Atlanta, GA—As many as 151 to 166 million doses of injectable influenza vaccine are projected to be available for the 2017–2018 season, according to estimates from manufacturers, with most of those, 119 million, being quadrivalent vaccines.

The CDC reports that 73 million doses already had been distributed as of mid-September.

“Optimally, vaccination should occur before the onset of influenza activity in the community. If possible, vaccination should be offered by the end of October and should continue to be offered as long as influenza viruses are circulating and unexpired vaccine is available,” CDC researchers advise in a review in the Morbidity & Mortality Weekly Report, which also heralded some possible changes in vaccine manufacturing in the future.

Public-health officials point out that, between May 21 and September 23, 2017, influenza A(H3N2), influenza A(H1N1)pdm09, and influenza B viruses cocirculated worldwide, with influenza B viruses predominating from late May through late June in the United States, although influenza A viruses were most commonly reported beginning in early July. 

Beginning at that point, influenza A(H3N2) viruses also predominated in many countries in the Southern Hemisphere, the CDC reports. The researchers also note that influenza B viruses can show up any time during the flu season, but they tend to circulate later and frequently create a second peak of influenza activity in the late winter and spring in the United States and other countries in the Northern Hemisphere.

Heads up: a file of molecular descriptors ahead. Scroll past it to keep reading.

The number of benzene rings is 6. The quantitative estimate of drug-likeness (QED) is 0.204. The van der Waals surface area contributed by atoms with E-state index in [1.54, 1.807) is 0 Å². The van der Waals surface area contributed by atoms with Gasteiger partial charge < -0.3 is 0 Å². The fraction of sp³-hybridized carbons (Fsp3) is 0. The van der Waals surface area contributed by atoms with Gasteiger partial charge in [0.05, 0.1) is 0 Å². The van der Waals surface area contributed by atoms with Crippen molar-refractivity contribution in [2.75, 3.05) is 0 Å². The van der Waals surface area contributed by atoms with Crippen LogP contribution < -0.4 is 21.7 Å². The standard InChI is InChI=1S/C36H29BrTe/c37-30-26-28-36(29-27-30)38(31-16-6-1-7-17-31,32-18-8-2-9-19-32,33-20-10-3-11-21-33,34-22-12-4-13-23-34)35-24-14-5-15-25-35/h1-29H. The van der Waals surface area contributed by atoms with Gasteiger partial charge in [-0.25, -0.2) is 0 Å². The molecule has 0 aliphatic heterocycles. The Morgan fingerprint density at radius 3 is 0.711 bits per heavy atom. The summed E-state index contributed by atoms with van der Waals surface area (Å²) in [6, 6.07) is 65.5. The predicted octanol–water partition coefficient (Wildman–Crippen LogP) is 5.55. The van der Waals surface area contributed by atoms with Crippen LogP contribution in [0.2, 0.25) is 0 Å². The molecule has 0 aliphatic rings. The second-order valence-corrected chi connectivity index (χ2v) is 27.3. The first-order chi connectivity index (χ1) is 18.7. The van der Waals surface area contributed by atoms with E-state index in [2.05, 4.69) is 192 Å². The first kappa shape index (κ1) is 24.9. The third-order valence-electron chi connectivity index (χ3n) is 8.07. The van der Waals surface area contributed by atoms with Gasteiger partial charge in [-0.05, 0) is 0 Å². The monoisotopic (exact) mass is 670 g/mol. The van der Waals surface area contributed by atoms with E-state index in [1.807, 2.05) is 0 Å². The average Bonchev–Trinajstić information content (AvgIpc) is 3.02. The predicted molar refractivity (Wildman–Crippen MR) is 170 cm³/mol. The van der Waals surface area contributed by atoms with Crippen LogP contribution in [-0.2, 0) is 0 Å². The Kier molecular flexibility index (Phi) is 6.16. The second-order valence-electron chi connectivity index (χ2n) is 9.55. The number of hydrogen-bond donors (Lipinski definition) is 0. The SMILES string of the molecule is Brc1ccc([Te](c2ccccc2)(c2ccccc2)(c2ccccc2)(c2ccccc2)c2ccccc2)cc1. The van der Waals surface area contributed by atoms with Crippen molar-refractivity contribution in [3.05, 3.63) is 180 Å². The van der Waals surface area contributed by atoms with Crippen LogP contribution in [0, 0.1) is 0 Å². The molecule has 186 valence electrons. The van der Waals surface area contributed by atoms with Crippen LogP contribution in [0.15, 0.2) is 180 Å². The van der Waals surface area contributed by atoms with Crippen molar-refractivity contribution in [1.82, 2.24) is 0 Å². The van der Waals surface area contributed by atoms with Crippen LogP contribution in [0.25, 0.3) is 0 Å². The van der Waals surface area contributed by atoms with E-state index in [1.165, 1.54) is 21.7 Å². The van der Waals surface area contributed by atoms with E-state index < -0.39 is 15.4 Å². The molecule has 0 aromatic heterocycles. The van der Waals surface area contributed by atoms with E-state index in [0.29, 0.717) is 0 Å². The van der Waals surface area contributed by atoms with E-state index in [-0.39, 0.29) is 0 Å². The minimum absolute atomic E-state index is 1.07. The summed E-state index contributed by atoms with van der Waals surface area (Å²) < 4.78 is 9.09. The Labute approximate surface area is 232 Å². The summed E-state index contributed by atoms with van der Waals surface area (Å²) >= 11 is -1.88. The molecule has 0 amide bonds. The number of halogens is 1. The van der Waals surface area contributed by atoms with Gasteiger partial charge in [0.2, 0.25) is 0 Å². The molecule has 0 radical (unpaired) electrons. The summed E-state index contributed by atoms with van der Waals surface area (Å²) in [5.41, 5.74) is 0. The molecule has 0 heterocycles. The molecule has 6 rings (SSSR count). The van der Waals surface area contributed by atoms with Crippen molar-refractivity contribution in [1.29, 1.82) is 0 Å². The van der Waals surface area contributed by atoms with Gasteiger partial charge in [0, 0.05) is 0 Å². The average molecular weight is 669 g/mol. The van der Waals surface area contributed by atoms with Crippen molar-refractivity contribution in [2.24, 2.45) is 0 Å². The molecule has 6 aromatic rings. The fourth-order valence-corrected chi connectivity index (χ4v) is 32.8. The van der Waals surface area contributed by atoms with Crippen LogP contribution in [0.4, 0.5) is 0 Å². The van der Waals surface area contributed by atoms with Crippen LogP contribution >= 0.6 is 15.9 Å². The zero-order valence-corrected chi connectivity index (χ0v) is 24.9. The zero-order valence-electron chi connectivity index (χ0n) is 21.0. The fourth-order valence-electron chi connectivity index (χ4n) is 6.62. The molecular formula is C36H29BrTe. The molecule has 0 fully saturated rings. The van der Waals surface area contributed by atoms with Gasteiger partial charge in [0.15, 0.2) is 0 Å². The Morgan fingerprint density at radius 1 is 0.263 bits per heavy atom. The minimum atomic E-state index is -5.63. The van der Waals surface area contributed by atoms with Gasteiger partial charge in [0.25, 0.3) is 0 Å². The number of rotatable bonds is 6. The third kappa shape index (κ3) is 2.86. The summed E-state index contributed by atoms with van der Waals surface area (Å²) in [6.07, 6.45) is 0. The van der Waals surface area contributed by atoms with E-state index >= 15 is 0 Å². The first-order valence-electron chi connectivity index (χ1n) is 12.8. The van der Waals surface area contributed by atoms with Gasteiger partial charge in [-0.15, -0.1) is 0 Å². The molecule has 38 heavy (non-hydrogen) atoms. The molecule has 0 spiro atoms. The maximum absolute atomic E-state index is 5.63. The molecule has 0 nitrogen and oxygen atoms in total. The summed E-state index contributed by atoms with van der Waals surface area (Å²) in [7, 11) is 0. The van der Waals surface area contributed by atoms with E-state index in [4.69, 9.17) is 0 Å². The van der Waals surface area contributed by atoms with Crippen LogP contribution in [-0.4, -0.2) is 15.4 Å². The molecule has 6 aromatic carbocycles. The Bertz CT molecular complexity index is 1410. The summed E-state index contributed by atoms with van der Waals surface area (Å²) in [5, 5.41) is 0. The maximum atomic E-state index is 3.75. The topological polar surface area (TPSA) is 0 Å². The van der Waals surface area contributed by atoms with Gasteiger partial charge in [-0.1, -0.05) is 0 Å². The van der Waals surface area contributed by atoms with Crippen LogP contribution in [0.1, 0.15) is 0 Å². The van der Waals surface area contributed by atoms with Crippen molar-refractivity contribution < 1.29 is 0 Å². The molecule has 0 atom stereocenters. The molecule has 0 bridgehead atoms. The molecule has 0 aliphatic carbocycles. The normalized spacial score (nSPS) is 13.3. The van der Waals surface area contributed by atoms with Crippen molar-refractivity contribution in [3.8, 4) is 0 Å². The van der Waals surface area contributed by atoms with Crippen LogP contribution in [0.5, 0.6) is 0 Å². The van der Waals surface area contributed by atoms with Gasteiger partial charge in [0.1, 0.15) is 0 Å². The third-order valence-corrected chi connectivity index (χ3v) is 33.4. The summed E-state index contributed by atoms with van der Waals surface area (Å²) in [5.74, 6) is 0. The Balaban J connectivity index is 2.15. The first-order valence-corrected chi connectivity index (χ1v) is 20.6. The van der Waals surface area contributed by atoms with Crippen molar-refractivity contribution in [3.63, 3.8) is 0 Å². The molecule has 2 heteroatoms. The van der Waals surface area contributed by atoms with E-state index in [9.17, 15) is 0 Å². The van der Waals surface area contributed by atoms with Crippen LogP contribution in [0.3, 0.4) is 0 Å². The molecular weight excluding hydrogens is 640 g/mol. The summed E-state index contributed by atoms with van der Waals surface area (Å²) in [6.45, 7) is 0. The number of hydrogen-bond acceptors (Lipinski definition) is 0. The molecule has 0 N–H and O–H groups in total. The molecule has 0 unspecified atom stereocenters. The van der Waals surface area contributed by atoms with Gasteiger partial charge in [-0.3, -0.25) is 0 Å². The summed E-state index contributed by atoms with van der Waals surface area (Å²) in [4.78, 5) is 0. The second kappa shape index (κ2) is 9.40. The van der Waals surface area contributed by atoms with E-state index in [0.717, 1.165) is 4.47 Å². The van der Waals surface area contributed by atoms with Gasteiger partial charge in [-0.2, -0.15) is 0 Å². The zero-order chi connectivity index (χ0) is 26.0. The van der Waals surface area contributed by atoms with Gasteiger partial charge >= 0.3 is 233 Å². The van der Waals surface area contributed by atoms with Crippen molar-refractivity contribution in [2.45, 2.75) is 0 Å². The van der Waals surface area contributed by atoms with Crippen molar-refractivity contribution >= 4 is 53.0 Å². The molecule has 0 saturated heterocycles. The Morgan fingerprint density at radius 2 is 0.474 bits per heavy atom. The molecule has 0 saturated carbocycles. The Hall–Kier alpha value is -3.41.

The article also discussed an important innovation in flu vaccine development. With the exceptions of RIV3, RIV4, and ccIIV4, all currently available vaccines use embryonated eggs to propagate viruses. 

“Egg propagation of influenza A(H3N2) viruses often leads to genetic changes that have antigenic implications,” researchers point out, adding that, for the vaccine ccIIV4, the influenza A(H3N2) virus component will be cell-derived for the first time.

“This represents a first step toward producing a totally egg-independent inactivated virus vaccine,” the study authors explain. “Recombinant technology is used in the production of RIV3 and RIV4; therefore, they are manufactured without the use of influenza viruses or eggs. The use of egg-independent vaccine technologies is likely to provide vaccines that more precisely represent the antigenic characteristics of circulating viruses and have the potential to offer improved protection.”

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